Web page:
With COVID-19, Patients Become Infectious 2-3 Days Before Symptoms Appear

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With COVID-19, Patients Become Infectious 2-3 Days Before Symptoms Appear
With COVID-19, Patients Become Infectious 2-3 Days Before Symptoms Appear

Video: With COVID-19, Patients Become Infectious 2-3 Days Before Symptoms Appear

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With COVID-19, patients become infectious 2-3 days before symptoms appear

Scientists have calculated how often COVID-19 is transmitted by people who do not have symptoms of the disease, and on which days the infectiousness of those infected is highest.

With COVID-19, patients become infectious 2-3 days before symptoms appear
With COVID-19, patients become infectious 2-3 days before symptoms appear

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Patients with COVID-19 can begin to shed a new coronavirus and infect others two to three days before symptoms of the disease appear. This is evidenced by a study published in Nature Medicine.

One of the factors affecting the ability to effectively control infection is whether the sick person sheds the pathogen before symptoms appear. If an infected person can infect others during the incubation period, it becomes more difficult to prevent the spread of the disease.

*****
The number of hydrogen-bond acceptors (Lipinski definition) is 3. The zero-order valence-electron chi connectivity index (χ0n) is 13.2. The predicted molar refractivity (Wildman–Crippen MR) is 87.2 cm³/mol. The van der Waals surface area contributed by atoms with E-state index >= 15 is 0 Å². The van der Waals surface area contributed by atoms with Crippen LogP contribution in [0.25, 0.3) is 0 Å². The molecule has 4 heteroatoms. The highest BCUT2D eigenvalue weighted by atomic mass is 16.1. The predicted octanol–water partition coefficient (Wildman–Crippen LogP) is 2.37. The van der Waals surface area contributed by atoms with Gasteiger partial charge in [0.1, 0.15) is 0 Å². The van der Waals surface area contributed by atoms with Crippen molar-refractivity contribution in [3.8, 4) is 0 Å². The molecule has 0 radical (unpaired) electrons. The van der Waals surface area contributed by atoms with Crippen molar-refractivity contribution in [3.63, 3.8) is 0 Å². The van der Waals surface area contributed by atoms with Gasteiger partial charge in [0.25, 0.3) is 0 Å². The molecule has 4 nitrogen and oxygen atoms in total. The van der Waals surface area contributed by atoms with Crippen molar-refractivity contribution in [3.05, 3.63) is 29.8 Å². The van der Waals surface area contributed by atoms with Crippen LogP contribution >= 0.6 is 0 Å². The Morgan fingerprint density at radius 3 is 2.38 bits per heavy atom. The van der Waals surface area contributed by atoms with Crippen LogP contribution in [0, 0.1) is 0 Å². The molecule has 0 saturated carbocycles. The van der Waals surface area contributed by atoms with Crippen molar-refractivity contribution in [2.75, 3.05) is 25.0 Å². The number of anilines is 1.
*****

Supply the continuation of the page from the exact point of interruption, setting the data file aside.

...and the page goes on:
Scientists analyzed data on how 94 patients isolated the new coronavirus in a hospital in Guangzhou, China. Throat swabs were taken for 32 days, starting on the day of onset of symptoms. The authors of the study found that the most intense shedding of viruses occurs in the early days of illness.

In parallel, scientists have modeled the profile of the contagiousness of COVID-19, based on data on 77 "pairs of disease transmission", information about which was in the public domain. "Transmission pairs" included two people with a clear link between infection: one person was likely to have infected the other.

Based on new models, the authors concluded that humans, on average, become infectious 2.3 days before symptoms appear, and that infectiousness peaks 0.7 days before the "formal onset" of the disease. According to estimates published by Nature Medicine, 44% of transmission occurs during the asymptomatic period. Human infectiousness declines rapidly during the first week of illness.

The authors note some limitations of this study: they had to rely on patients' personal memories of the time of onset of symptoms. This could lead to some inaccuracies, as people may be late in recognizing the onset of the disease.

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